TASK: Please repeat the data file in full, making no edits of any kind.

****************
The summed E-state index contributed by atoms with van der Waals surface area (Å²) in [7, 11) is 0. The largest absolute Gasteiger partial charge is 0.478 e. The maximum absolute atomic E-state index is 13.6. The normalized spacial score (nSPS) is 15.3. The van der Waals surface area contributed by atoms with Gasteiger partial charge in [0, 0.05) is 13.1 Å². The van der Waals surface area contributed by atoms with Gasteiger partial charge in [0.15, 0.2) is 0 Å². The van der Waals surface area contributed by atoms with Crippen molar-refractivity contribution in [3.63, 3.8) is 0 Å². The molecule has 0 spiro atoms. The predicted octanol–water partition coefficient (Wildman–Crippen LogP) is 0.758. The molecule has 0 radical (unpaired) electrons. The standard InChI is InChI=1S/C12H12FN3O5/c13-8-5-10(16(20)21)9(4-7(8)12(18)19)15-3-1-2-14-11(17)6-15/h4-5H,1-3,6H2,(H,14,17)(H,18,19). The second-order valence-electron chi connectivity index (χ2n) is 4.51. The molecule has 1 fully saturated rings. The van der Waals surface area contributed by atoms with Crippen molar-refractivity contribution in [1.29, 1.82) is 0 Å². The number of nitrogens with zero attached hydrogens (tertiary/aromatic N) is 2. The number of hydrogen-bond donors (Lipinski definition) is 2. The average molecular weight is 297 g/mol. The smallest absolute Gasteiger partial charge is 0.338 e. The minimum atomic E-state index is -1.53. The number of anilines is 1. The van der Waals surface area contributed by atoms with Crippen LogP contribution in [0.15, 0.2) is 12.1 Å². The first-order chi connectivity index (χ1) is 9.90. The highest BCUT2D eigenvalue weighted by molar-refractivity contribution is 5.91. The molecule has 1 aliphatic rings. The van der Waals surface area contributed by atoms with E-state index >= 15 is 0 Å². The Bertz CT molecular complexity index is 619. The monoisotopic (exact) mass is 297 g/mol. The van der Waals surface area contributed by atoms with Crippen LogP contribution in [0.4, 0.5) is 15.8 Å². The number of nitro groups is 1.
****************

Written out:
The summed E-state index contributed by atoms with van der Waals surface area (Å²) in [7, 11) is 0. The largest absolute Gasteiger partial charge is 0.478 e. The maximum absolute atomic E-state index is 13.6. The normalized spacial score (nSPS) is 15.3. The van der Waals surface area contributed by atoms with Gasteiger partial charge in [0, 0.05) is 13.1 Å². The van der Waals surface area contributed by atoms with Gasteiger partial charge in [0.15, 0.2) is 0 Å². The van der Waals surface area contributed by atoms with Crippen molar-refractivity contribution in [3.63, 3.8) is 0 Å². The molecule has 0 spiro atoms. The predicted octanol–water partition coefficient (Wildman–Crippen LogP) is 0.758. The molecule has 0 radical (unpaired) electrons. The standard InChI is InChI=1S/C12H12FN3O5/c13-8-5-10(16(20)21)9(4-7(8)12(18)19)15-3-1-2-14-11(17)6-15/h4-5H,1-3,6H2,(H,14,17)(H,18,19). The second-order valence-electron chi connectivity index (χ2n) is 4.51. The molecule has 1 fully saturated rings. The van der Waals surface area contributed by atoms with Crippen molar-refractivity contribution in [1.29, 1.82) is 0 Å². The number of nitrogens with zero attached hydrogens (tertiary/aromatic N) is 2. The number of hydrogen-bond donors (Lipinski definition) is 2. The average molecular weight is 297 g/mol. The smallest absolute Gasteiger partial charge is 0.338 e. The minimum atomic E-state index is -1.53. The number of anilines is 1. The van der Waals surface area contributed by atoms with Crippen LogP contribution in [0.15, 0.2) is 12.1 Å². The first-order chi connectivity index (χ1) is 9.90. The highest BCUT2D eigenvalue weighted by molar-refractivity contribution is 5.91. The molecule has 1 aliphatic rings. The van der Waals surface area contributed by atoms with E-state index >= 15 is 0 Å². The Bertz CT molecular complexity index is 619. The monoisotopic (exact) mass is 297 g/mol. The van der Waals surface area contributed by atoms with Crippen LogP contribution in [0.4, 0.5) is 15.8 Å². The number of nitro groups is 1.